By Jessica Cohen
The Times-Herald Record
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William Paladino, CEO of Ellicott Development, received strong support from Port Jervis officials Tuesday night for plans for a new 14,900-square-foot Rite Aid in conjunction with rehabilitation of Pike Plaza.
Although the Rite Aid facade will be concrete, it will look like brick, Paladino said at a public hearing in the Common Council chambers.
The parking lot, now a bare tar desert, will have islands of shrubbery, flowers and trees, as well as new light poles.
The plaza will be more accessible, as the median strip on Pike Street is eliminated, and a traffic light, which Paladino said his company will buy, will be placed at Hammond and Pike streets, allowing four-way access to the plaza.
Trees that block view of the plaza from the road will be replaced by unobtrusive landscaping, Paladino said, because prospective merchant tenants have expressed concerns about plaza visibility.
Mayor Russ Potter said, “I’ve worked with Bill Paladino on this project. It’ll be a boon for the city economy, for aesthetics entering the city, and for employment.”
Fourth Ward resident Kathy Shortell praised the plan and the developer during the public comment period of the hearing.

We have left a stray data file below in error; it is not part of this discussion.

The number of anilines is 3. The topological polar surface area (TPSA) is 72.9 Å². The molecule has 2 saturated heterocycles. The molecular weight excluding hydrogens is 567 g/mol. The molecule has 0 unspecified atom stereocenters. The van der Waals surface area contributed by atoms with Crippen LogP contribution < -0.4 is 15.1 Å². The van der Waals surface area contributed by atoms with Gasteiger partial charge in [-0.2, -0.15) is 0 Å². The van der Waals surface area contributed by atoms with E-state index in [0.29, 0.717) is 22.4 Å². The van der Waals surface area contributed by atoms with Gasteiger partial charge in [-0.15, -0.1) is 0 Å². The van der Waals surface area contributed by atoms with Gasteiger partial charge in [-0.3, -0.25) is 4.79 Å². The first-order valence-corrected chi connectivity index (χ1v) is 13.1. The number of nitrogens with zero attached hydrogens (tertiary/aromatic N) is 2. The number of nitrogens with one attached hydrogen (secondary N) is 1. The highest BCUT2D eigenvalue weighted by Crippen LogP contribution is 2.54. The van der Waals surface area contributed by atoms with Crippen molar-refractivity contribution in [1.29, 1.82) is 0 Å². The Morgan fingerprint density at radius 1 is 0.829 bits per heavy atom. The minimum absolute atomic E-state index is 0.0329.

“Some of us are excited to get going with this project,” Shortell said. “Now we have an investor who’s succeeded through hard economic times. With Burger King construction, he said they’d be flipping burgers in a few weeks, and they were. I have faith in their accomplishment of this project.”
She also noted Ellicott will accommodate the Railroad Preservation Society by coordinating plaza design with the old railroad turntable.
Fourth Ward Councilman Stan Siegel said later that would include color coordination, using railroad maroon. “They’re turning an eyesore into a destination for the tri-state area,” he said.
Paladino said he expects work to begin on the $12-$14 million project in late August, and the plaza will be complete in spring of 2014, when he also expects to have “a good amount of the plaza filled.”
“We need one more big anchor store. Then the little shops will come,” he said. “It will look fresh, new, aesthetically pleasing, like a new plaza.”
As for the challenge of the sorry-looking property, he said later, “Most things we buy look like that when we start. We’ve bought big office buildings that look worse than that.”
At the moment, he said, he has 40-45 construction projects in motion, worth $130 million. He has been doing demolition and construction since he was 15, and his father has been in the business for 35 years.
“When we went on vacation, we looked at plazas along the way, and I would find out years later that my father developed them,” he said.